The Syracuse Orange football program through four games is 1-3.
They lost their first game after a respectable comeback, 42-41, versus Northwestern. Up to the closing minutes, Syracuse's offense scored 28 unanswered points, with the defense posting a late-game shutout. But within the final minutes, Syracuse's defense allowed a scoring drive that the offense could not respond to.
In their next game against USC, Syracuse fought and was never out of the game, but playing up against probably the most talented threesome they will see this season in Matt Barkley, Marqise Lee, and Robert Woods, proved to be too much for the Orange.
Their third match pitted Syracuse against an FCS (Division I-AA) opponent in Stony Brook. In this game, the Orange defense began to show its evolution into a stronger unit. After almost allowing its allotted rushing yards for an entire game (180) in the first half alone, the defense responded in the second half by giving up a mere 45 yards on the ground. Syracuse won this contest, but the game was too close for some people's comfort despite being a Division I-A versus a Division I-AA match-up.
Syracuse's fourth opponent hosted the Orange in their first true road game of the season, when they traveled to Minnesota to face the Golden Gophers. Syracuse's defense, despite giving up two rushing touchdowns, did condense the run to a little over 100 yards and prevented Max Shortell for throwing a single touchdown pass.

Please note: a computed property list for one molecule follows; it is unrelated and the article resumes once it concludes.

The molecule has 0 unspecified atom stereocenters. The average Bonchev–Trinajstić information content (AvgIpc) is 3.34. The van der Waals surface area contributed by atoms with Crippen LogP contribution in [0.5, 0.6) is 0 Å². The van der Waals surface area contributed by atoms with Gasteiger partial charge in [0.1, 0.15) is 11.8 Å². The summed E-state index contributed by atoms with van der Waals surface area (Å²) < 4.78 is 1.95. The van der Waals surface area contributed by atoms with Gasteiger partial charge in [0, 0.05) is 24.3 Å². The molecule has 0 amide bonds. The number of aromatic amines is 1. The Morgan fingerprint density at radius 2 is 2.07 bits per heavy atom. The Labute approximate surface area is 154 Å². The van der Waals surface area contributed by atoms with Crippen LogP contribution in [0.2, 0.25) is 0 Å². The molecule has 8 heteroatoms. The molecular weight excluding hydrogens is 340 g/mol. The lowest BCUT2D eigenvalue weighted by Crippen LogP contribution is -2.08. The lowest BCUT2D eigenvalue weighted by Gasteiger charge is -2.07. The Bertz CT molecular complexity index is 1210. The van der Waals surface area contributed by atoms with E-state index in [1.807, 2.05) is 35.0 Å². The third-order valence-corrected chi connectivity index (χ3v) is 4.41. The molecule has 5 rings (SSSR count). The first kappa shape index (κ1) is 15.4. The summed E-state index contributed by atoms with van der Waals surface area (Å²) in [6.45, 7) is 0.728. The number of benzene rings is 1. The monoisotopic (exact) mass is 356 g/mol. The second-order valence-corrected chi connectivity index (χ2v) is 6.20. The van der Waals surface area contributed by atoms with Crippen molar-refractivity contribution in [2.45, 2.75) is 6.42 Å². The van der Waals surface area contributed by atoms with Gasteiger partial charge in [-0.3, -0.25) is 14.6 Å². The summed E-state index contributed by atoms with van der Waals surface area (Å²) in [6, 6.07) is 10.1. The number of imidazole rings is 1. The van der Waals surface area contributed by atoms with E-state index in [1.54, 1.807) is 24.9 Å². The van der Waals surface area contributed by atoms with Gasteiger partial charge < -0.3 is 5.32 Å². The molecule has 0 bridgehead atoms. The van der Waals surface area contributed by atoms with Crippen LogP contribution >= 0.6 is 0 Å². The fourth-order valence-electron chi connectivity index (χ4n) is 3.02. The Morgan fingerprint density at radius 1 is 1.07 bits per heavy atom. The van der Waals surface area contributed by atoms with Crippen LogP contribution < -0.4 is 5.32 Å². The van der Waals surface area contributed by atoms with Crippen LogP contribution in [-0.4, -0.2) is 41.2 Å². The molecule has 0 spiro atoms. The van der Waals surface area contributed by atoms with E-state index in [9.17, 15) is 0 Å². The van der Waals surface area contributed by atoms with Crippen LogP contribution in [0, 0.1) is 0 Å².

However, where the defense went, the offense did not follow, giving up opportunities, reminiscent of how the offense responded to the defense's aid last season when Syracuse faced off with Big East rival Rutgers. The Orange dropped their third in four tries and have come into their Big East schedule with little room for error.
With no wins against FBS (Division I-A) opponents, some of you may have your finger above the panic button, but here is why you should not push it:
The Orange offensive general has grown into their best quarterback since Donovan McNabb, after a drought that dated back to McNabb's departure in 1998.
Nassib is better than previous seasons at not telegraphing his passes, surveying the field as opposed to staring at his target the entire time. He also looks at his options and is able to go to his next target when needed.
He is spreading the ball better than he ever has, finding at least seven different receivers in each of Syracuse's first four games.
Within the team's first three games this season, Nassib surpassed 1,000 yards through the air.
He has thrown at least one touchdown pass in each game and has kept Syracuse in the game no matter how out of reach a match has appeared to be.